15. I swear, when I saw the title Beach Head, I thought it was going to be a horror game about digging on a beach and finding a head. There must be something wrong with me; too many Asian horror films dancing around in my brain or something.
  16. I was walking home from school alone when I was five (1970's), and I don't think I was exactly unusual in that regard. I was doing the same when I was four, but the distance was about half a block and I only had to cross one street. (It wasn't up hill, and I don't remember it ever snowing either.) Anyway, that's one of my nightmares: letting my son walk to school and him never coming home again. I wouldn't be shocked if every parent on the board had similar fears. I don't know if that keeps them from letting their kid walk to school or not. At the moment, I can't bring myself to, though that will probably change this year.
  17. Thanks for the YouTube clip. Very nice. S'funny, I just found my sheet music for MacArthur Park (the piano part) about a month ago and was wondering if Mr. Ferguson was still alive. I guess my question's been answered. I played (passably, but not well) the tuba (marching band) and french horn (concert band) in college, but I was never, ever able to get a decent sound out of a trumpet.
  18. Okay, we've been here before. Last time we were in 1978 was back in October of 2005 or so and I'd finished doing all the APF carts I had. I ended with Brickdown/Shooting Gallery. At the time my copy didn't work. Now it does. Brickdown/Shooting Gallery (APF M1000, 1978) Brickdown is a sideways version of Breakout. If I recall correctly, it's similar to the version The Woz did for the Apple II in terms of sideways. The game play is fine, except for some anomalies. I don't know if they were intentional or not. First anomaly: When the ball is returning from the bricks it will sometimes take out multiple bricks, wiping them out as if they weren't there. (dead link of gameplay movie removed) Second anomaly: Sometimes your paddle hits the ball, even if it doesn't touch it. Third anomaly: Sometimes your paddle misses the ball, even if it has touched it. Fourth anomaly: There's no field refresh after clearing the field. You could have 6 balls left and have downed all the bricks and the only thing left to do is use up your remaining balls and end the game. No more points to score, nothing to do really. It's creepy. You can choose a field 8 bricks deep or 12 bricks deep and play either on fast or slow. That's it. Not a bad game but I'm not crazy about using a squeaky joystick to play it. I'm a firm believer in paddling. (Especially if my partner is willing, but let's leave my personal life out of this.) Atari's version of Breakout is pretty superior to all the versions we've seen, including the Bally's though that also has a nice paddle control scheme. Shooting Gallery is similar to the Shoot games from the UFO cart. Except that there is a section for each shooter. The target changes color, size and speed, like the previous Shoot game, after a successful hit. It doesn't suck in that the targets move smoothly and the graphics are clear, there just isn't a lot here to enjoy. You try to hit the target as many times with the amount of ammo you're given (three levels) and that's that. (another dead link to a movie) I'll get the pictures posted and write a summing up entry for the APF.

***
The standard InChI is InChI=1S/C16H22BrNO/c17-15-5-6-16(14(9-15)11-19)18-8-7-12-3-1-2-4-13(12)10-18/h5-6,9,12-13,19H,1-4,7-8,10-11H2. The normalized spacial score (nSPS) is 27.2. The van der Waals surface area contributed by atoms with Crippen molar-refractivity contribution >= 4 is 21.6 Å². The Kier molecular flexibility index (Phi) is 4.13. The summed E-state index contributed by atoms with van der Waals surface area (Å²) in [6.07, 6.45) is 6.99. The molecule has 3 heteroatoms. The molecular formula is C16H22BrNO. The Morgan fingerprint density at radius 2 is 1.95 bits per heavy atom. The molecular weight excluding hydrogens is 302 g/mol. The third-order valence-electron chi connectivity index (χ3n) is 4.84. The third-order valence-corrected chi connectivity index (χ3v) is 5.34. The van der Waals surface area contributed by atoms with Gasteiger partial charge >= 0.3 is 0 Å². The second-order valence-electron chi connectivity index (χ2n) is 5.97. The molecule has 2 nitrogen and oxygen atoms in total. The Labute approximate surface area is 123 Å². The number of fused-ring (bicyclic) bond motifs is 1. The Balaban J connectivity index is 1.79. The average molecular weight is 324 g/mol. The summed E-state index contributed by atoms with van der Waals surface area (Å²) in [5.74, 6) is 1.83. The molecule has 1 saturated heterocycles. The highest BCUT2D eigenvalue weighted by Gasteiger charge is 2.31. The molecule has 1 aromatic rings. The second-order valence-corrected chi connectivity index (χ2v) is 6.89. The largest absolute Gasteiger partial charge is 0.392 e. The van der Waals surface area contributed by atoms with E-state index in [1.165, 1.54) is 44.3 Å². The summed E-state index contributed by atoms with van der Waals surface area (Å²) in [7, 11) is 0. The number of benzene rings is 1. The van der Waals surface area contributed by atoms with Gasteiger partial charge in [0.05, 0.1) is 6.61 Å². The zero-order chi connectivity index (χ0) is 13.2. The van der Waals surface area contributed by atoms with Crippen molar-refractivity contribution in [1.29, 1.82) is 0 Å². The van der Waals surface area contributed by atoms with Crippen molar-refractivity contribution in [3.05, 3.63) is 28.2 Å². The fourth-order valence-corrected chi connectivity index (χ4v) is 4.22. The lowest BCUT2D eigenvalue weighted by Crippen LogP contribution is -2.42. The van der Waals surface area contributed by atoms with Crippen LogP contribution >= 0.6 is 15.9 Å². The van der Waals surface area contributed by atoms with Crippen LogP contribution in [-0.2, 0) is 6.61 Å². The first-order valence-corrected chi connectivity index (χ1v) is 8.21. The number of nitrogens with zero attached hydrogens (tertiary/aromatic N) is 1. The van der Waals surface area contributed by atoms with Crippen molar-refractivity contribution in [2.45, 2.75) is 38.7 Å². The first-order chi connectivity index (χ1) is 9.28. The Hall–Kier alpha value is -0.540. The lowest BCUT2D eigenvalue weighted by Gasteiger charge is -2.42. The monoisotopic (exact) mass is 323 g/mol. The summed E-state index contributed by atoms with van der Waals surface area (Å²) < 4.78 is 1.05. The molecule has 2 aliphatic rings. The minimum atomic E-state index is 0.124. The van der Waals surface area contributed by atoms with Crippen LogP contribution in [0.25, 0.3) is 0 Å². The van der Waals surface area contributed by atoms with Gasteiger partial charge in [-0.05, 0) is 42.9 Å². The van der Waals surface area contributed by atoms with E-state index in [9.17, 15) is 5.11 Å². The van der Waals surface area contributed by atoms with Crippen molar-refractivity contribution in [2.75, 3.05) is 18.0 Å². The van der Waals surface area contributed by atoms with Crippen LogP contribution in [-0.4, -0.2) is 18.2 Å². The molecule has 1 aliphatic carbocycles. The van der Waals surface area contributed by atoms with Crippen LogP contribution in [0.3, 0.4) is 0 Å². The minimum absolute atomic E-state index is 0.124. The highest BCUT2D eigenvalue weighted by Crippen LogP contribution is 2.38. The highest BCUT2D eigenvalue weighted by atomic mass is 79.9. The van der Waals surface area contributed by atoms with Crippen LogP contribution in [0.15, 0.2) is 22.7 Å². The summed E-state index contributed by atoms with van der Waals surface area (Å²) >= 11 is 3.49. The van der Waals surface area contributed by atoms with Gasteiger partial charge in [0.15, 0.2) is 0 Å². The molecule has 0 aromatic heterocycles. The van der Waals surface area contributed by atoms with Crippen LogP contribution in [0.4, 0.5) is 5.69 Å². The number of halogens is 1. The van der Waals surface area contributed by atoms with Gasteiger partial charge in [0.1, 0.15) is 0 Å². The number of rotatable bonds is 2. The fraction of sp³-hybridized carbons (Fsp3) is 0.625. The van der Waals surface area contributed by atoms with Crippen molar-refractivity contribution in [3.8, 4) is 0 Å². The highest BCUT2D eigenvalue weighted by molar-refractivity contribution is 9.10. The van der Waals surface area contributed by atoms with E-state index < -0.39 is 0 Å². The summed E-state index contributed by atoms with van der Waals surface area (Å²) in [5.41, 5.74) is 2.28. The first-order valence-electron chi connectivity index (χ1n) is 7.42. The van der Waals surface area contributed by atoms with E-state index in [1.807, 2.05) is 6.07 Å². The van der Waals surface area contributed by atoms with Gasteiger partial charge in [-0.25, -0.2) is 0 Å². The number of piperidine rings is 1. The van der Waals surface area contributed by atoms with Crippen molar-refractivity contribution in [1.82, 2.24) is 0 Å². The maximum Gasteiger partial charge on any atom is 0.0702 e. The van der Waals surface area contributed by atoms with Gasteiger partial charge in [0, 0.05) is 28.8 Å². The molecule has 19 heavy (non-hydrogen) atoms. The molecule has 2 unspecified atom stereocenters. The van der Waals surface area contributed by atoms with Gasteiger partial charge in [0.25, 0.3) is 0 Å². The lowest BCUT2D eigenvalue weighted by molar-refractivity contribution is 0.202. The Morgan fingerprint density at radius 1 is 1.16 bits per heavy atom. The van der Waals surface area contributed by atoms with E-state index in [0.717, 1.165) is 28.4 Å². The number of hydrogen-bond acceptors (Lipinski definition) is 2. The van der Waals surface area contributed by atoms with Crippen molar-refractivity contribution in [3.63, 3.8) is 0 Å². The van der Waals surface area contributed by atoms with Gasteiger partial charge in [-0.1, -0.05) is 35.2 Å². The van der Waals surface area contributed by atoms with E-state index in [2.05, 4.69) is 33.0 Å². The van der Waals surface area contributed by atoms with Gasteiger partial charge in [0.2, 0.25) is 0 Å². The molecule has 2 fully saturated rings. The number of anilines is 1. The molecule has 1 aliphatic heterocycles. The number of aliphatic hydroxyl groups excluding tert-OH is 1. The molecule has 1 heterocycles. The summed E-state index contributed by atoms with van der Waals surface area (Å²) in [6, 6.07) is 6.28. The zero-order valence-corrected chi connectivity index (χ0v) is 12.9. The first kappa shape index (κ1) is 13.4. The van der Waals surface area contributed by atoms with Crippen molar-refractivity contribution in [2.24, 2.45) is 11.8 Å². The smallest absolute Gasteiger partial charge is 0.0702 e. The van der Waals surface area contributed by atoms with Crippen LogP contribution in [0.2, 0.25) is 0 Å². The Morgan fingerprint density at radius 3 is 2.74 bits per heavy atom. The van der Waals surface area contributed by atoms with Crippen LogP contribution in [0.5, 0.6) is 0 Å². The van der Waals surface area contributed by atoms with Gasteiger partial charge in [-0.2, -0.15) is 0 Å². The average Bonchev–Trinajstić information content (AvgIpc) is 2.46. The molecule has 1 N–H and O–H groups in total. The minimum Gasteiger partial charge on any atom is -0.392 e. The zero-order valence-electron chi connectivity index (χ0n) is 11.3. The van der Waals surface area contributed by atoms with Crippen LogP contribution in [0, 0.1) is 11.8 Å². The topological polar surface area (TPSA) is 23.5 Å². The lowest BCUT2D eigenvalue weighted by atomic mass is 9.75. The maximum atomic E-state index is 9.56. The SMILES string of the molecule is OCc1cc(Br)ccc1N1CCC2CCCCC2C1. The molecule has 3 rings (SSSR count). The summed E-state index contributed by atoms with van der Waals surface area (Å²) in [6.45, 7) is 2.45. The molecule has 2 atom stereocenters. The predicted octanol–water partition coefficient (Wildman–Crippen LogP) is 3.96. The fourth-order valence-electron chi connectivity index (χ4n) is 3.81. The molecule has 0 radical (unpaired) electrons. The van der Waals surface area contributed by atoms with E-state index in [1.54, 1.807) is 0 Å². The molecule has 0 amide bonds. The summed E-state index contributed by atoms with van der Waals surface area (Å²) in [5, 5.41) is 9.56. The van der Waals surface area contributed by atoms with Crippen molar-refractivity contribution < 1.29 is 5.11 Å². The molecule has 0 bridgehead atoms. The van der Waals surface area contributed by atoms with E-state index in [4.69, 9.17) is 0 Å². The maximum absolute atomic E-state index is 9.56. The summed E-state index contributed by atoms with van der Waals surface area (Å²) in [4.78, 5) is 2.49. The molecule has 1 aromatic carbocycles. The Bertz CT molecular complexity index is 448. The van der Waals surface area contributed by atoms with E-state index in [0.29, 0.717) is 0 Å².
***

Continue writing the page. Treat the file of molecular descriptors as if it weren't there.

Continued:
19. Ack! your trackback is being spammed! Turn off trackbacks in your control panel somewhere! Ack! Good luck with that curriculum rewrite, BTW.
  20. !!! I didn't know I could do that!! (I've been disgruntled with the whole "working with video files" thing when I couldn't find a program to turn a movie 90 degrees.) I didn't actually "videotape" them, I wish I had, then there'd be sound. I used my sound-free digital camera to make a clip. I'll definitely try to get a screenshot the way you suggested, thanks! I need to get me a camera that lets me put video and into it directly like Phospher Dot Fossils has.